An independently motivated construction of the sheaf of sections * is given*.

Consider a diagonal map , where the smooth manifold is a locally ringed space by for each open . Let be the ideal sheaf of , equivalently let be the sheaf of smooth germs which vanish on for all . The pullback of the quotient sheaf from to by is the sheaf of k-jets.^{[2]}

The direct limit of the sequence of injections given by the canonical inclusions of sheaves, gives rise to the **infinite jet sheaf** . Observe that by the direct limit construction it is a filtered ring.

If π is the trivial bundle (*M* × **R**, pr_{1}, *M*), then there is a canonical diffeomorphism between the first jet bundle and *T*M* × **R**. To construct this diffeomorphism, for each σ in write .

Then, whenever *p* ∈ *M*

Consequently, the mapping

is well-defined and is clearly injective. Writing it out in coordinates shows that it is a diffeomorphism, because if *(x ^{i}, u)* are coordinates on

Likewise, if π is the trivial bundle (**R** × *M*, pr_{1}, **R**), then there exists a canonical diffeomorphism between and **R** × *TM*.

The space *J ^{r}*(π) carries a natural distribution, that is, a sub-bundle of the tangent bundle

The annihilator of the Cartan distribution is a space of differential one-forms called contact forms, on *J ^{r}*(π). The space of differential one-forms on

for all local sections σ of π over *M*.

The Cartan distribution is the main geometrical structure on jet spaces and plays an important role in the geometric theory of partial differential equations. The Cartan distributions are completely non-integrable. In particular, they are not involutive. The dimension of the Cartan distribution grows with the order of the jet space. However, on the space of infinite jets *J ^{∞}* the Cartan distribution becomes involutive and finite-dimensional: its dimension coincides with the dimension of the base manifold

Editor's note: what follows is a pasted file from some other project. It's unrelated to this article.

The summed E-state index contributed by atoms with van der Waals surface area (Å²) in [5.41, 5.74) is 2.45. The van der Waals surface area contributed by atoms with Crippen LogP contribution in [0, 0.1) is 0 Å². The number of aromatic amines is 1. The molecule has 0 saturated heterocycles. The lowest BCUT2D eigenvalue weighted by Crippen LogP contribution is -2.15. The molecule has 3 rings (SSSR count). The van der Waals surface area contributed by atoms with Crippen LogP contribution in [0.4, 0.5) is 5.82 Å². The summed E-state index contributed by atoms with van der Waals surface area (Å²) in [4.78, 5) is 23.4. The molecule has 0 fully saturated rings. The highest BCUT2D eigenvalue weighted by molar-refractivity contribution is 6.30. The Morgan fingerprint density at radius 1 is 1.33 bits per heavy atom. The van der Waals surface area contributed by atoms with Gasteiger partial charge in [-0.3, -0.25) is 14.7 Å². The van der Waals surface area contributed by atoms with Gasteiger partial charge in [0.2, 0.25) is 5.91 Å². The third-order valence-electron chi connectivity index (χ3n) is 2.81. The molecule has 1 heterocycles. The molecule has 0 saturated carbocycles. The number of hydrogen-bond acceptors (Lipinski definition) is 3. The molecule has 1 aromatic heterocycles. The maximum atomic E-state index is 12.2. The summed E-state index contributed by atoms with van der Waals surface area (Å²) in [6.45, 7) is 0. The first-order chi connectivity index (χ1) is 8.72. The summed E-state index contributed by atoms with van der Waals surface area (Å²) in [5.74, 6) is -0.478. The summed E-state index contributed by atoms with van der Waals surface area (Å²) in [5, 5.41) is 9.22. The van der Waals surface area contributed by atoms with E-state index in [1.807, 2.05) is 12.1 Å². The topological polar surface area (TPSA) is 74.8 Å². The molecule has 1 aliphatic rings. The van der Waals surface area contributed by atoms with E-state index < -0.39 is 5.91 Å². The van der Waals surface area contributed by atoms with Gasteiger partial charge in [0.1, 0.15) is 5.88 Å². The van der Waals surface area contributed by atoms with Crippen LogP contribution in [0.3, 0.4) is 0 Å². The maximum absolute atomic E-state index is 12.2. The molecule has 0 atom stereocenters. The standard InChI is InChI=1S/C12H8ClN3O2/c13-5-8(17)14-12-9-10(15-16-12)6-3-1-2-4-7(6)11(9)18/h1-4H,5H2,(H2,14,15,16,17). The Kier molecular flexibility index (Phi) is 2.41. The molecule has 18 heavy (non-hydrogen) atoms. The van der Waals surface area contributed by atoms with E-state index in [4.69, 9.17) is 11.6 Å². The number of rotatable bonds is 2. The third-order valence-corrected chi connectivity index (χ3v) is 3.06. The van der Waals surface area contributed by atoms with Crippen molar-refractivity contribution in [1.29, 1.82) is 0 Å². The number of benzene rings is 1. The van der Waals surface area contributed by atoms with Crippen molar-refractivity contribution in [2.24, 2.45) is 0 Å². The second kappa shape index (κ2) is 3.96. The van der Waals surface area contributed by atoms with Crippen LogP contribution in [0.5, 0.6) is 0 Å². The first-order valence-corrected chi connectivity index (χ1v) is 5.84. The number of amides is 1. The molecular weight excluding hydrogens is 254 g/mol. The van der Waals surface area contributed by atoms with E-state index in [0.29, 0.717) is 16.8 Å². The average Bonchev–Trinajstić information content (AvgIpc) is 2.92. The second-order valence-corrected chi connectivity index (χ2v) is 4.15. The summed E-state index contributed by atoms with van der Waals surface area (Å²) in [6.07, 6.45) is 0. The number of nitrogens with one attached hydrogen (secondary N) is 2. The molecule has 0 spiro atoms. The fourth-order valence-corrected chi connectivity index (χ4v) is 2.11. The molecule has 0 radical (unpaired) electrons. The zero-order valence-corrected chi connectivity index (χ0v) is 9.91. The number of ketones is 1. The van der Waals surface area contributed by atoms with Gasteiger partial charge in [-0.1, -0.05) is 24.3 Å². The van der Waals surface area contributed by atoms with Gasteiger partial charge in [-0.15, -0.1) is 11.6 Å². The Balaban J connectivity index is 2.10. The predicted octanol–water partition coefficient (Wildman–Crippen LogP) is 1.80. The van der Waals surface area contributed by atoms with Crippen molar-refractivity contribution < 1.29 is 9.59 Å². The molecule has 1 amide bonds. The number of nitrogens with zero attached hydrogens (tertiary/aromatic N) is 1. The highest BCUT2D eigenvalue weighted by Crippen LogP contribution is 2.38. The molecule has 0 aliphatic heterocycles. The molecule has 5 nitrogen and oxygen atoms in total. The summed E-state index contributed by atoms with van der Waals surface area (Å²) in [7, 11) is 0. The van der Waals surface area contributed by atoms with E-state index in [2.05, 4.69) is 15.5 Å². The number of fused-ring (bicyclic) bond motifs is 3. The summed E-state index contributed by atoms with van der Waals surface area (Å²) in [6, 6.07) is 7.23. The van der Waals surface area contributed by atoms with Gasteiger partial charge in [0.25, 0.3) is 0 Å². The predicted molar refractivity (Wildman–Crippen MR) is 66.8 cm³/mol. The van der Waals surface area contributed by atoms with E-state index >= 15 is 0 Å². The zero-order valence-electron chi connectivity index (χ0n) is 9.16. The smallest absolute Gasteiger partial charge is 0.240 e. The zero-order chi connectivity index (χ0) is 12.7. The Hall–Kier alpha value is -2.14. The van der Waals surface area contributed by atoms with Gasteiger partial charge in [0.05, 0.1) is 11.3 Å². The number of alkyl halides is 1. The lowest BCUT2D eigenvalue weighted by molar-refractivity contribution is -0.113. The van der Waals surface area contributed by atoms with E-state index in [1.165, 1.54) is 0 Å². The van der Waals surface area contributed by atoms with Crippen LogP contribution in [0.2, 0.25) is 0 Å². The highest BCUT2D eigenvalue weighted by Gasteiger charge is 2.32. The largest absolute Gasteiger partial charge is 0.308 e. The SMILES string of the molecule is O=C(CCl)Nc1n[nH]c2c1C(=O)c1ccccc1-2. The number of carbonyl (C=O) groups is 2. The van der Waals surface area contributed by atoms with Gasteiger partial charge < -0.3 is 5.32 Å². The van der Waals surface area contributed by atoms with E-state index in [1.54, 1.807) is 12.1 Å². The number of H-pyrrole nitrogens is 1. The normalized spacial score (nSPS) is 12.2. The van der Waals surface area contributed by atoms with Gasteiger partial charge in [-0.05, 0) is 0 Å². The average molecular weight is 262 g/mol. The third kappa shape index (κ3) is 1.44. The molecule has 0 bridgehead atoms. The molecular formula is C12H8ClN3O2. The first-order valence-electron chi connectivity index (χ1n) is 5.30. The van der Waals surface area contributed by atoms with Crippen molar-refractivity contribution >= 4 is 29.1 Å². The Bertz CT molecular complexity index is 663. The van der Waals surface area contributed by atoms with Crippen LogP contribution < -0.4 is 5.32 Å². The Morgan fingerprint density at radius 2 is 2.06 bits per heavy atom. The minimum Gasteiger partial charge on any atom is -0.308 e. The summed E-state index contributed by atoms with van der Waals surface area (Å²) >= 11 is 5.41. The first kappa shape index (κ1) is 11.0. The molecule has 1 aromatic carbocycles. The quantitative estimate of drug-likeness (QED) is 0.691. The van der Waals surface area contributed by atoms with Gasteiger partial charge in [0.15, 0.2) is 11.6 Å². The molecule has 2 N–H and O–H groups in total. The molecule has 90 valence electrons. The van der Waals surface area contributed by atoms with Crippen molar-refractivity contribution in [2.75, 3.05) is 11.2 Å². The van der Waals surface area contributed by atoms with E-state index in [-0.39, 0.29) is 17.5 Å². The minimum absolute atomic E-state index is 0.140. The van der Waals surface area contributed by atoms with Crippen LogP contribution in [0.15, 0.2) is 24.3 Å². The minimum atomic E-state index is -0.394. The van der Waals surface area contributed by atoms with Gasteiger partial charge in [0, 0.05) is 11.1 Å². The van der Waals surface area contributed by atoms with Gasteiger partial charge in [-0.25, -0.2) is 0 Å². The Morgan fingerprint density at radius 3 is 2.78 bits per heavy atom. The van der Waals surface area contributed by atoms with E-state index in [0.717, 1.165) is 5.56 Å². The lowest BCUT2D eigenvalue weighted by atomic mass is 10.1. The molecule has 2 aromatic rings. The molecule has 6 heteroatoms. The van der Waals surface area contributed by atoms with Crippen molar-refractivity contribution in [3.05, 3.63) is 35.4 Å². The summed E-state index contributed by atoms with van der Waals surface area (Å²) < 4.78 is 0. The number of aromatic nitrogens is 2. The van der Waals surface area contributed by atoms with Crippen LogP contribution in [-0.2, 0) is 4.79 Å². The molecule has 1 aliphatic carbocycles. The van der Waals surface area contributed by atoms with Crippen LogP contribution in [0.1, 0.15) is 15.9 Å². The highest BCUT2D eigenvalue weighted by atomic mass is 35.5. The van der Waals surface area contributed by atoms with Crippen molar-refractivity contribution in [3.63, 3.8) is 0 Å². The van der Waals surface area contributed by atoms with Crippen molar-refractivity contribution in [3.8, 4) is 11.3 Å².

Consider the case *(E, π, M)*, where *E* ≃ **R**^{2} and *M* ≃ **R**. Then, *(J ^{1}(π), π, M)* defines the first jet bundle, and may be coordinated by

for all *p* ∈ *M* and σ in Γ_{p}(π). A general 1-form on *J ^{1}(π)* takes the form

A section σ in Γ_{p}(π) has first prolongation

Hence, *(j ^{1}σ)*θ* can be calculated as

This will vanish for all sections σ if and only if *c* = 0 and *a* = −*bσ′(x)*. Hence, θ = *b(x, u, u _{1})θ_{0}* must necessarily be a multiple of the basic contact form θ

a general 1-form has the construction

This is a contact form if and only if

which implies that *e* = 0 and *a* = −*bσ′(x)* − *cσ′′(x)*. Therefore, θ is a contact form if and only if

where θ_{1} = *du*_{1} − *u*_{2}*dx* is the next basic contact form (Note that here we are identifying the form θ_{0} with its pull-back to *J ^{2}(π)*).

In general, providing *x, u* ∈ **R**, a contact form on *J ^{r+1}(π)* can be written as a linear combination of the basic contact forms